8-OH-DPAT and Male Rat Sexual Behavior: Partial Blockade by Noradrenergic Lesion and Sexual Exhaustion

  title={8-OH-DPAT and Male Rat Sexual Behavior: Partial Blockade by Noradrenergic Lesion and Sexual Exhaustion},
  author={Alonso Fern{\'a}ndez‐Guasti and Gabriela Rodr{\'i}guez-Manzo},
  journal={Pharmacology Biochemistry and Behavior},

Pharmacological and physiological aspects of sexual exhaustion in male rats.

The data suggest that changes in brain androgen receptors account for the inhibition of sexual behavior present during sexual exhaustion and the postejaculatory interval are not mediated by similar mechanisms and that the medial preoptic area does not regulate sexual satiety.

D2-Like Receptors Mediate the Expulsion Phase of Ejaculation Elicited by 8-Hydroxy-2-(di-N-propylamino)tetralin in Rats

It is demonstrated that D2-like receptors mediate the induction by 8-OH-DPAT of rhythmic BS muscle contractions and suggest that i.c.v. delivery of D1-like receptor agonists to anesthetized rats represents a relevant experimental model to study the expulsion phase of ejaculation.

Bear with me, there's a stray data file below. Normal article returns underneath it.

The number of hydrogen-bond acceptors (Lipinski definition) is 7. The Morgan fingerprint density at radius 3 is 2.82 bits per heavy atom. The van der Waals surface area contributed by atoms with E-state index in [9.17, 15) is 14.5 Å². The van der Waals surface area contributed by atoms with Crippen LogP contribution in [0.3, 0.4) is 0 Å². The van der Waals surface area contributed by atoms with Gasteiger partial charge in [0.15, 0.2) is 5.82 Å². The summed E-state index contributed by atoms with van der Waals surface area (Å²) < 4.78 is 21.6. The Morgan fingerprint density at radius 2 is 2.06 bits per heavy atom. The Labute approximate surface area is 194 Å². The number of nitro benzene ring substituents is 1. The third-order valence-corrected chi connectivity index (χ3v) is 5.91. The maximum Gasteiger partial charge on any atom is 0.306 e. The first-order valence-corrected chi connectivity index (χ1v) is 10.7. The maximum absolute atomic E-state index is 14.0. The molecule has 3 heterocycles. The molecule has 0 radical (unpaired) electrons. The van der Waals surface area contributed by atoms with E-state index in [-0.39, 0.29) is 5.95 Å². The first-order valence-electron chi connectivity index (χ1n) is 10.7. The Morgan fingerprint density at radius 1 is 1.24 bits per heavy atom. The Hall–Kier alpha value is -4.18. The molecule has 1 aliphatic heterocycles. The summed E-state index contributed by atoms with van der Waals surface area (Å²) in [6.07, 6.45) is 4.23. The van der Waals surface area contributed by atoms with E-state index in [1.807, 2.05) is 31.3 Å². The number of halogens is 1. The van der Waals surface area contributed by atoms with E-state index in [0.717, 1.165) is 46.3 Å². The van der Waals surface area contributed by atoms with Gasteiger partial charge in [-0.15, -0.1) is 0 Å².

The Role of Brain Opioid Transmission in the Conditioned Ejaculatory Preference of the Male Rat

The results show that opioids are an important substrate of the sexual reward state, and that this state feeds forward to form a conditioned ejaculatory preference (CEP), in which male rats ejaculate preferentially with females bearing or wearing the cue associated with sexual reward.

Unraveling the modulatory actions of serotonin on male rat sexual responses



Effects of a new type of 5-HT receptor agonist on male rat sexual behavior

Yohimbine and serotonergic agonists: Stimulus properties and receptor binding

Comparing the discriminative stimulus properties of yohimbine and purported agonists at the serotonin (5‐HT)1A receptor suggests that clonidine may function as a partial agonist, and argues against stimulus control mediated solely by a 5‐HT1A‐based mechanism.

Yohimbine as a serotonergic agent: evidence from receptor binding and drug discrimination.

  • J. C. WinterR. Rabin
  • Biology, Psychology
    The Journal of pharmacology and experimental therapeutics
  • 1992
The present data suggest that rats trained with yohimbine as a discriminative stimulus generalize to drugs with minimal affinity for the alpha 2 adrenoceptor but with high affinity for 5-HT1A receptors.